And almost straight from the restart, Duncan Taylor took a quick tap penalty on his own ten yard line and rampaged the full sixty yards up the touchline to score in the corner. As the stadium erupted, Jackson asked for the TMO to have a look at some jostling amongst the chasing pack. The video evidence looked more like footage from a low level national hunt race, with runners and riders pulling and shoving and tripping their rivals. Laidlaw was lucky to not be penalised for tugging at Wenceslas Lauret’s jersey, Hogg got in the way of a couple of French chasers when he tripped over, while Horne could also have been accused of running interference.
Jackson took it all in and didn’t take long to decide that none of this merited chalking the score off, with Laidlaw slotting the conversion (far trickier than the one he missed just a few minutes earlier) from the right touchline.
France bounced back, and they didn’t have to build too much pressure before a gap opened up inside WP Nel, which Fickou was only too happy to exploit on the stroke of half-time.
A monstrous Hogg penalty from just inside his own half got the Scots off to a flyer after the break, but the French bounced back with a three pointer from Machenaud, who had inherited kicking responsibilities from the misfiring Trinh-Duc.
The French piled some serious pressure on the Scots with a couple of close-range line-outs. With the Scots being penalised after the first one, when they prematurely charged out the line, Laidlaw had to make sure he timed his run perfectly a few moments later when he went after Trinh-Duc, but he got it right and Dunbar was on hand to tidy up the loose ball.
It was rather frustrating that, having done so well to help relieve the pressure a few second earlier, Dunbar then gave away a penalty for unnecessary shenanigans in a lost ruck – allowing Machenaud to narrow the gap to just three points with his second successful penalty of the afternoon.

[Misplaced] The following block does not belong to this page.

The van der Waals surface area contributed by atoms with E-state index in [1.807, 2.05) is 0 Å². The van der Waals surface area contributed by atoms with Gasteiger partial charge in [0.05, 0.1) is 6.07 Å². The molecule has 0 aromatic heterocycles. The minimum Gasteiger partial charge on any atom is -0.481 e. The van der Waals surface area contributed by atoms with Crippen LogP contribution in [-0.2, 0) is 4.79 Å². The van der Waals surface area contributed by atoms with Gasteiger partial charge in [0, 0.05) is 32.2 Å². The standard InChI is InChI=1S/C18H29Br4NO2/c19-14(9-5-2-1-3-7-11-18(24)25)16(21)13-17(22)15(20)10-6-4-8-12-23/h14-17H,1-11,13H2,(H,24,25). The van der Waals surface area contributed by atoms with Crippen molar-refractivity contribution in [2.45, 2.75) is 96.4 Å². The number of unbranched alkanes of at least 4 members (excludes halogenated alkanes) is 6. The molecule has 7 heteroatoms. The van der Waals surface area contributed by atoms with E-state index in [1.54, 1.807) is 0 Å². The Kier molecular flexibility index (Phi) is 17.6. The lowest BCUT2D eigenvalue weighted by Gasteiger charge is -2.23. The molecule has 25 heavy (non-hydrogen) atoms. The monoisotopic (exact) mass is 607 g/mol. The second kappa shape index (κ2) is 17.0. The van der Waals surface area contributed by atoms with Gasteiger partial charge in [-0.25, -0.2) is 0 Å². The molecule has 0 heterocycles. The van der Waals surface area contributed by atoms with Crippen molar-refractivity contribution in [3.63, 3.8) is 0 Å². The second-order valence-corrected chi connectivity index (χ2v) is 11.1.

Moving into the final quarter, it was too close for comfort, and with the French beginning to edge it in terms of territory and possession, you couldn’t help feeling that a three point cushion would not be enough. The Scots needed to do something decisive, and they were up to the challenge – with Hogg’s long penalty clearance forcing Scott Spedding to put the ball out on his own 22. From that field position they mounted a series of punishing phases.
Richie Gray nearly broke through but was pulled down just short of the line. The Scots recycled, and when Laidlaw cut out the middle men with his looping pass from the base of the ruck, Hogg knew there was an opportunity outside him – jumping up to blindly flip the ball over his head into the grateful hands of Tim Visser, who didn’t need a second invitation to grab his eleventh international touch-down.
Yet another collapsed French scrum with seven minutes to go allowed Laidlaw to extend Scotland’s lead to eleven points. Having sucked up fifteen minutes of pressure, the home team had bounced back like seasoned winners and were now eleven points to the good – a margin which proved to be unassailable.
The French rallied towards the end, and Fickou hit a great line to dissect the Scottish defence, but Sebastian Bezy’s pass was marginally forward. The visitors now knew that they were chasing a lost cause. Twice they were penalised at ruck time as they desperately tried to build momentum and their scrum continued to struggle.
The Scots, who were determined to ensure that their win was as decisive on the scoreboard as it was on the field of play, defended during that final five minutes with an intensity which would have done them credit in the opening few phases of the game. A thoroughly deserved victory was in the bag.
Scotland: Try: Hogg, Taylor, Visser; Con: Laidlaw; Pen: Laidlaw 3, Hogg.
France: Try: Guirado, Fickou; Con: Machenaud; Pen: Machanaud 2
Scotland: S Hogg; T Seymour, D Taylor, A Dunbar, T Visser; F Russell (P Horne 4), G Laidlaw; A Dickinson, R Ford (S McInally 67), W Nel (M Low 72), R Gray (T Swinson 78), J Gray, J Barclay, J Hardie, J Strauss (R Wilson 61).
France: S Spedding; W Fofana, G Fickou, M Mermoz (M Medard 69), V Vakatawa; F Trinh-Duc (J Pilsson 69), M Machenaud (S Bezy 74); J Poirot (U Atonio 61), G Guirado (C Chat 69), R Slimani (V Pelo 61, J Poirot 64),Y Maestri, A Flanquart, W Lauret, D Chouly, Y Camara (L Goujon 64).
Referee: G Jackson (NZL)